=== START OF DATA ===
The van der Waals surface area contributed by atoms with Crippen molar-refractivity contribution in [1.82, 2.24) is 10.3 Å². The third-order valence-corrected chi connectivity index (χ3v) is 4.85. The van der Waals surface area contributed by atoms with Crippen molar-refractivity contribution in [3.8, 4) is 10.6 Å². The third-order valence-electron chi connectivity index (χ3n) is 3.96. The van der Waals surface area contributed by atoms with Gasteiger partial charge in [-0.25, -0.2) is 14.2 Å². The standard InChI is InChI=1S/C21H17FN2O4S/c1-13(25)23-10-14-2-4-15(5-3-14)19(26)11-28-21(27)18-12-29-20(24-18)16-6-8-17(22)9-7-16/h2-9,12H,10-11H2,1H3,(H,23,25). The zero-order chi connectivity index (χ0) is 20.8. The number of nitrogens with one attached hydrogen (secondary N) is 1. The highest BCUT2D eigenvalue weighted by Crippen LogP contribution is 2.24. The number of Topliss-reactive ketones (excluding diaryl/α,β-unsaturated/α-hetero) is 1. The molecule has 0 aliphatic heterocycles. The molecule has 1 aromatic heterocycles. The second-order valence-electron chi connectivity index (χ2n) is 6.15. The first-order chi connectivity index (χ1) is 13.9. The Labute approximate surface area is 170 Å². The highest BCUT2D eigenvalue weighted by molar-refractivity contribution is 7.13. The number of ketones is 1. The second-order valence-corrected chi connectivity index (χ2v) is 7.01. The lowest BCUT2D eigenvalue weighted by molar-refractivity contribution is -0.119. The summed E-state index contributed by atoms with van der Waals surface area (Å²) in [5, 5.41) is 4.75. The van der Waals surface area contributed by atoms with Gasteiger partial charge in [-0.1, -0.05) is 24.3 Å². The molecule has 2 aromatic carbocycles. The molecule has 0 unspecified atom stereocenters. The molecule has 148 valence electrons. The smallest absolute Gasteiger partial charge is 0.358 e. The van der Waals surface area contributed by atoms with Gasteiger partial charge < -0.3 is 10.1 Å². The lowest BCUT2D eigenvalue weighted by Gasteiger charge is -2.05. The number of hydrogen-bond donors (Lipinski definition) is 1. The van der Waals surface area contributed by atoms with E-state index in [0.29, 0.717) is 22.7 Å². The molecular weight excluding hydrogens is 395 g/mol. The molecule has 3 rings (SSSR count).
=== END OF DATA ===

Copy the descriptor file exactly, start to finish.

The van der Waals surface area contributed by atoms with Crippen molar-refractivity contribution in [1.82, 2.24) is 10.3 Å². The third-order valence-corrected chi connectivity index (χ3v) is 4.85. The van der Waals surface area contributed by atoms with Crippen molar-refractivity contribution in [3.8, 4) is 10.6 Å². The third-order valence-electron chi connectivity index (χ3n) is 3.96. The van der Waals surface area contributed by atoms with Gasteiger partial charge in [-0.25, -0.2) is 14.2 Å². The standard InChI is InChI=1S/C21H17FN2O4S/c1-13(25)23-10-14-2-4-15(5-3-14)19(26)11-28-21(27)18-12-29-20(24-18)16-6-8-17(22)9-7-16/h2-9,12H,10-11H2,1H3,(H,23,25). The zero-order chi connectivity index (χ0) is 20.8. The number of nitrogens with one attached hydrogen (secondary N) is 1. The highest BCUT2D eigenvalue weighted by Crippen LogP contribution is 2.24. The number of Topliss-reactive ketones (excluding diaryl/α,β-unsaturated/α-hetero) is 1. The molecule has 0 aliphatic heterocycles. The molecule has 1 aromatic heterocycles. The second-order valence-electron chi connectivity index (χ2n) is 6.15. The first-order chi connectivity index (χ1) is 13.9. The Labute approximate surface area is 170 Å². The highest BCUT2D eigenvalue weighted by molar-refractivity contribution is 7.13. The number of ketones is 1. The second-order valence-corrected chi connectivity index (χ2v) is 7.01. The lowest BCUT2D eigenvalue weighted by molar-refractivity contribution is -0.119. The summed E-state index contributed by atoms with van der Waals surface area (Å²) in [5, 5.41) is 4.75. The van der Waals surface area contributed by atoms with Gasteiger partial charge in [-0.1, -0.05) is 24.3 Å². The molecule has 2 aromatic carbocycles. The molecule has 0 unspecified atom stereocenters. The molecule has 148 valence electrons. The smallest absolute Gasteiger partial charge is 0.358 e. The van der Waals surface area contributed by atoms with Gasteiger partial charge < -0.3 is 10.1 Å². The lowest BCUT2D eigenvalue weighted by Gasteiger charge is -2.05. The number of hydrogen-bond donors (Lipinski definition) is 1. The van der Waals surface area contributed by atoms with E-state index in [0.29, 0.717) is 22.7 Å². The molecular weight excluding hydrogens is 395 g/mol. The molecule has 3 rings (SSSR count).